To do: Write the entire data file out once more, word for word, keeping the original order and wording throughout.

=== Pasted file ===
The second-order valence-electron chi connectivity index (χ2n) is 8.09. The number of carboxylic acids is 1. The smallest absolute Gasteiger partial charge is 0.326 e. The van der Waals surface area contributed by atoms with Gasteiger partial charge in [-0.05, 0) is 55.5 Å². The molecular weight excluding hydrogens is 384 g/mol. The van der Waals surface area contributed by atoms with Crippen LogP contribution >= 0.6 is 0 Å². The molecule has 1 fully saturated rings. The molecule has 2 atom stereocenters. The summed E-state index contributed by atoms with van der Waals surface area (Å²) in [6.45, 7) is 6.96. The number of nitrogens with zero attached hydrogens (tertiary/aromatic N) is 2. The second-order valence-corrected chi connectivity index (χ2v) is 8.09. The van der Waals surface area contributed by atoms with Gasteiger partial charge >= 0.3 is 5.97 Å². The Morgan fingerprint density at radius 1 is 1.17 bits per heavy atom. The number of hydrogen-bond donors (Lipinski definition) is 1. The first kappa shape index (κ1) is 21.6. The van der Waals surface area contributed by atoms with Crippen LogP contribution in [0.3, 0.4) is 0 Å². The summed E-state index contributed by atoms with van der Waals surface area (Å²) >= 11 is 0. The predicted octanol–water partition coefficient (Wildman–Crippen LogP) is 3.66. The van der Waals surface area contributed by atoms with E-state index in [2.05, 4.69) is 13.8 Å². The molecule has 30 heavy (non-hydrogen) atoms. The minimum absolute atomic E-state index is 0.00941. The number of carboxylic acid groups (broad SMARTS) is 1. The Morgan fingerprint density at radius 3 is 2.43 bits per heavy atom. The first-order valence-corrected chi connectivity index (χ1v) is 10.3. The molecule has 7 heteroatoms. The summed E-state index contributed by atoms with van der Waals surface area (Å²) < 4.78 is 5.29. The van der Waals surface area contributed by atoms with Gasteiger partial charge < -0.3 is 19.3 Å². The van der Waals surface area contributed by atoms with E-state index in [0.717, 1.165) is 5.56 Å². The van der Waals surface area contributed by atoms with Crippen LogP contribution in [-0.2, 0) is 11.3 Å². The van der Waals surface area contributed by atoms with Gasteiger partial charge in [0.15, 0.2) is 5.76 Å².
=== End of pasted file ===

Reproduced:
The second-order valence-electron chi connectivity index (χ2n) is 8.09. The number of carboxylic acids is 1. The smallest absolute Gasteiger partial charge is 0.326 e. The van der Waals surface area contributed by atoms with Gasteiger partial charge in [-0.05, 0) is 55.5 Å². The molecular weight excluding hydrogens is 384 g/mol. The van der Waals surface area contributed by atoms with Crippen LogP contribution >= 0.6 is 0 Å². The molecule has 1 fully saturated rings. The molecule has 2 atom stereocenters. The summed E-state index contributed by atoms with van der Waals surface area (Å²) in [6.45, 7) is 6.96. The number of nitrogens with zero attached hydrogens (tertiary/aromatic N) is 2. The second-order valence-corrected chi connectivity index (χ2v) is 8.09. The van der Waals surface area contributed by atoms with Gasteiger partial charge >= 0.3 is 5.97 Å². The Morgan fingerprint density at radius 1 is 1.17 bits per heavy atom. The number of hydrogen-bond donors (Lipinski definition) is 1. The first kappa shape index (κ1) is 21.6. The van der Waals surface area contributed by atoms with Crippen LogP contribution in [0.3, 0.4) is 0 Å². The summed E-state index contributed by atoms with van der Waals surface area (Å²) >= 11 is 0. The predicted octanol–water partition coefficient (Wildman–Crippen LogP) is 3.66. The van der Waals surface area contributed by atoms with E-state index in [2.05, 4.69) is 13.8 Å². The molecule has 30 heavy (non-hydrogen) atoms. The minimum absolute atomic E-state index is 0.00941. The number of carboxylic acid groups (broad SMARTS) is 1. The Morgan fingerprint density at radius 3 is 2.43 bits per heavy atom. The first-order valence-corrected chi connectivity index (χ1v) is 10.3. The molecule has 7 heteroatoms. The summed E-state index contributed by atoms with van der Waals surface area (Å²) < 4.78 is 5.29. The van der Waals surface area contributed by atoms with Gasteiger partial charge < -0.3 is 19.3 Å². The van der Waals surface area contributed by atoms with E-state index in [0.717, 1.165) is 5.56 Å². The van der Waals surface area contributed by atoms with Crippen LogP contribution in [-0.2, 0) is 11.3 Å². The van der Waals surface area contributed by atoms with Gasteiger partial charge in [0.15, 0.2) is 5.76 Å².